How to Cook Quinoa

How ToGluten-FreeHealthyQuinoa

Tired of clumpy, wet quinoa? Worry no more! Cook the lightest, fluffiest quinoa in 20 minutes; then add it to salads, bowls, and wraps. It keeps well in the fridge, so make a big batch, and use this gluten-free, protein-rich “grain” all week!

Photography Credit: Sally Vargas

Nutty, earthy, and packed with fiber and protein, quinoa is a healthy grain that you can use in pilafs, soups, casseroles, and salads. Splash your favorite milk and a spoonful of honey into a bowl of quinoa to make a great breakfast cereal too.

This grain is so versatile that if you cooked quinoa every week, you could never use it in the same recipe twice!

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WHAT IS QUINOA?

Quinoa “grains” are actually the seeds from an annual flowering plant in the amaranth family, most closely related to spinach.

Familiar grains like rice and wheat are seeds from grasses, and they have a different structure (bran, germ, and endosperm), so technically quinoa is classified as a pseudo-cereal, since it is neither a grain nor a cereal.

The cultivation of quinoa originated in the Andes region of South America, but it is now grown throughout the world. Its short cooking time, mineral-rich content, and protein value (8 grams per cooked cup) has made it a sought-after alternative to other grains. Quinoa is also gluten-free, which is one more reason for its popularity.

You’ll find quinoa in many colors, from white, to brown, to red, and purple. They are interchangeable in cooking, and it would be hard to distinguish the taste difference among the many colors.

Uncooked quinoa in a blue bowl with a large spoon and a linen underneath to show how to cook fluffy quinoa.

WHAT MAKES QUINOA BITTER?

Quinoa’s natural coating, called saponin, makes the grain taste soapy or bitter. A quick, vigorous rinse under cold running water removes the bitterness.

Even if a package says the quinoa has been rinsed, it’s always a good idea to rinse it anyway. A fine mesh strainer and the spray nozzle on your sink should do the trick.

HOW TO MAKE FLUFFY, NOT CLUMPY, QUINOA

Because it is a seed, quinoa absorbs water differently than other grains. To make it fluffy, cook it uncovered at a low simmer. Once it’s tender and no water remains in the bottom of the pot, cover it.

Let it steam with the lid on to finish absorbing any excess the water. Some water evaporates while cooking with the pot uncovered, so the cooked quinoa does not get soggy or clumpy.

Homemade quinoa recipe in a dark bowl.

HOW TO USE UP QUINOA

I like to make quinoa early in the week and use it in a salad with whatever vegetables or leftovers I have in the fridge.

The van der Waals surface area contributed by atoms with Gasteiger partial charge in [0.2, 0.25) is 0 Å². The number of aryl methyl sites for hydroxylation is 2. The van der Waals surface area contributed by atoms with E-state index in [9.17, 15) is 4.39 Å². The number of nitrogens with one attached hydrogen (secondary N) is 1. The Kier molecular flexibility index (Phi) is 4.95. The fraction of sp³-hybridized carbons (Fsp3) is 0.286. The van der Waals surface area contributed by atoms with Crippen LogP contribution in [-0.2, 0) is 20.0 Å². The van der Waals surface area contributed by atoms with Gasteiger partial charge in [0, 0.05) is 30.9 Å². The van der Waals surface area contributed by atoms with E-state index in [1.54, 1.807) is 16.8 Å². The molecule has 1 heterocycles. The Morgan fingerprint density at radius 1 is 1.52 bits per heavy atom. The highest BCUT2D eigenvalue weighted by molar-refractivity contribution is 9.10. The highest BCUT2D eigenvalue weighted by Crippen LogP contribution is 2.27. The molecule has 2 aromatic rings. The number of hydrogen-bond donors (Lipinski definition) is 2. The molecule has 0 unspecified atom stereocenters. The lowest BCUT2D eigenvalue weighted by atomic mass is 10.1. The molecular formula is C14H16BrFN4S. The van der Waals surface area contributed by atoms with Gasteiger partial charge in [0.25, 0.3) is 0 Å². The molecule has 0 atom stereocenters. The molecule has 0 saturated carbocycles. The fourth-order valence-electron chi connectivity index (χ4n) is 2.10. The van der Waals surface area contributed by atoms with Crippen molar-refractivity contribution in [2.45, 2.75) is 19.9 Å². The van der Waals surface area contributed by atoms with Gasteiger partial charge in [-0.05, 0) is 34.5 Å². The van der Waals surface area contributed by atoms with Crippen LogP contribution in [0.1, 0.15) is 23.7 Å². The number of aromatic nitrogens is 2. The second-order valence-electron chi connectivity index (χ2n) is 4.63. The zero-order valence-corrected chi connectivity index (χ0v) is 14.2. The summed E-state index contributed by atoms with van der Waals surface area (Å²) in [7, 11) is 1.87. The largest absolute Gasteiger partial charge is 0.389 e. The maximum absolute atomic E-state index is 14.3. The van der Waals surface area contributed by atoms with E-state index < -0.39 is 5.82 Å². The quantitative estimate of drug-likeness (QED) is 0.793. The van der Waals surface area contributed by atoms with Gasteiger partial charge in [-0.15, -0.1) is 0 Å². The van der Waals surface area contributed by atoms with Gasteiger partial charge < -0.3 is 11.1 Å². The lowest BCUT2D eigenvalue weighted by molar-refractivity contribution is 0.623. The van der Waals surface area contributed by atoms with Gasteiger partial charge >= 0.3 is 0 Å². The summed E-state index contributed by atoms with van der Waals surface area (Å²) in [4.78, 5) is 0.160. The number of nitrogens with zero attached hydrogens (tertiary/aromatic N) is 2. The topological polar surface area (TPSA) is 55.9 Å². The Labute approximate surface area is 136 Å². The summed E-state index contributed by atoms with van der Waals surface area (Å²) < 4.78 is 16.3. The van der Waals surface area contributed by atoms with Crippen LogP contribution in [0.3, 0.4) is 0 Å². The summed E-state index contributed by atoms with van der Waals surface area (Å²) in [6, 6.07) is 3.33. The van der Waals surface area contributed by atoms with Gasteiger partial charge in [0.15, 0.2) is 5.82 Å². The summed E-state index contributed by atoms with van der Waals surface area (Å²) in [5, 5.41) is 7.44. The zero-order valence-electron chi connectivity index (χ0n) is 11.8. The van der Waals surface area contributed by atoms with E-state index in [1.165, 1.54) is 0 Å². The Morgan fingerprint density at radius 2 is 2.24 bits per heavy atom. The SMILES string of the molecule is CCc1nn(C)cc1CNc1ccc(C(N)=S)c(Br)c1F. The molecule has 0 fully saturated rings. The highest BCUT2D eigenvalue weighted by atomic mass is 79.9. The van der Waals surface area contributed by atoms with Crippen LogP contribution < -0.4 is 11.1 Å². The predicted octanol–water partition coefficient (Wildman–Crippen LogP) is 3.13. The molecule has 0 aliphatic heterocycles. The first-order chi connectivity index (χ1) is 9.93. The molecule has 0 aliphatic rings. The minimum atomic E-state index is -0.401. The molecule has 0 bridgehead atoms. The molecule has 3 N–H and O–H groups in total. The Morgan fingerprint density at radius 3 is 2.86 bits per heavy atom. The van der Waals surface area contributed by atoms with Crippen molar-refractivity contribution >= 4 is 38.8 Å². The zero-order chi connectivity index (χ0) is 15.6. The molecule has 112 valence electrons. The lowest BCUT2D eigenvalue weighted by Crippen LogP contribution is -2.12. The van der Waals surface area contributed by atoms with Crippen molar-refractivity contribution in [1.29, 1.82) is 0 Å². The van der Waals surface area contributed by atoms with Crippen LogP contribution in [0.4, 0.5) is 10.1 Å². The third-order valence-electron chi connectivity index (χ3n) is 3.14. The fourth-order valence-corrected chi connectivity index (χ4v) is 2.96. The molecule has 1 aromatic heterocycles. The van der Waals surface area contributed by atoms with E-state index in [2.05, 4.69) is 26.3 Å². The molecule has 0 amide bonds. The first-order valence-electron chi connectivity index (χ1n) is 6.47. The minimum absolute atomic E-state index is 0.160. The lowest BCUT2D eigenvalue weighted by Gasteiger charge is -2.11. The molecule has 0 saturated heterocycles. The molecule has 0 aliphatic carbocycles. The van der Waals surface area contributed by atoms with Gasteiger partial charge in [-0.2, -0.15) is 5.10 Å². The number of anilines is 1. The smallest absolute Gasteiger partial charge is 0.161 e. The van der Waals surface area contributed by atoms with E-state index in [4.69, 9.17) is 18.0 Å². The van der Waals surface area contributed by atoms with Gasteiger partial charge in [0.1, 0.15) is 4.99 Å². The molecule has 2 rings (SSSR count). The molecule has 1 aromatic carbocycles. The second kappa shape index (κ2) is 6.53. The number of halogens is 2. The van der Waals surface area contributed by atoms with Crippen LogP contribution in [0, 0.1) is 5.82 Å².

I love cooked quinoa for a healthy hot or cold breakfast, mixed with almond milk and a little maple syrup and topped with berries. I’ve also used cooked quinoa in turkey meatballs in place of breadcrumbs. Or just serve it alongside your favorite chicken, fish, or steak recipe.

HOW TO STORE COOKED QUINOA

Leftover cooked quinoa stored in an airtight container will last up to five days in the refrigerator and two months in the freezer.

TRY THESE DELICIOUS QUINOA RECIPES

How to Cook Quinoa

  • Prep time: 5 minutes
  • Cook time: 20 minutes
  • Yield: 3 cups

Ingredients

  • 1 cup quinoa, any variety
  • Pinch of salt (optional)

Method

1 Rinse the quinoa: In a fine-meshed strainer, rinse the quinoa under cold water for 30 seconds. Drain well.

Uncooked quinoa in a colander with water being poured over top and draining in a bowl to show how to cook perfect quinoa.

2 Cook the quinoa: In a small saucepan, combine the drained quinoa, 2 cups water, and a pinch of salt. Bring to a boil over high heat. Lower the heat to maintain a steady, gentle simmer.

Simmer, uncovered, for 12 to 16 minutes, or until the germs (tiny spirals) separate and curl around the seeds, and the water is absorbed. With a spoon, dig down to the bottom of the pot and check to see if the water has evaporated. If not, cook for a few more minutes.

Quinoa in a saucepan to show how to cook perfect quinoa. Homemade quinoa recipe in a saucepan and simmering in water.

3 Steam the cooked quinoa: Remove the pan from the heat, cover with a lid, and let steam for 5 minutes.

4 Serve: Remove the lid, fluff the quinoa with a fork and transfer to a serving bowl.

A saucepan of perfect quinoa and a large serving fork to show how to cook fluffy quinoa.

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Sally Vargas

Sally Pasley Vargas is a freelance writer and the author of three cookbooks (Food for Friends, The Tao of Cooking, Ten Speed Press, and The Cranberry Cookbook). She currently writes the column The Confident Cook for The Boston Globe along with seasonal recipes for the Wednesday Food Section.

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5 Comments / Reviews

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Did you make it? Rate it!

  1. Sandy S.

    Really appreciate you helping me to have the quinoa I love turn out with a nutty texture and flavor, rather than the over cooked soft texture I have been making . I needed your guidance on the right amount of water and length of time. So simple now that I know what to do! Thanks!!!

    xxxxxyyyyy

  2. Linda

    Well, it must be the brand of quinoa I’m using (NorQuin Canadian Quinoa)!because it still turned out gummy. I’ve tried several different methods before this one – even roasting before cooking to no avail. Will try Bob’s Red Mill.

    Show Replies (1)
  3. denise

    Love Quinoa, I use it in place of bulgar when making Taboolie! and to replace bread crumbs for some meat recipes. I also add it to my dog’s food as she is getting older and cannot digest the wheat so much any longer. To your health!

    xxxxxyyyyy

Fluffy quinoa in a bowl.How to Cook Quinoa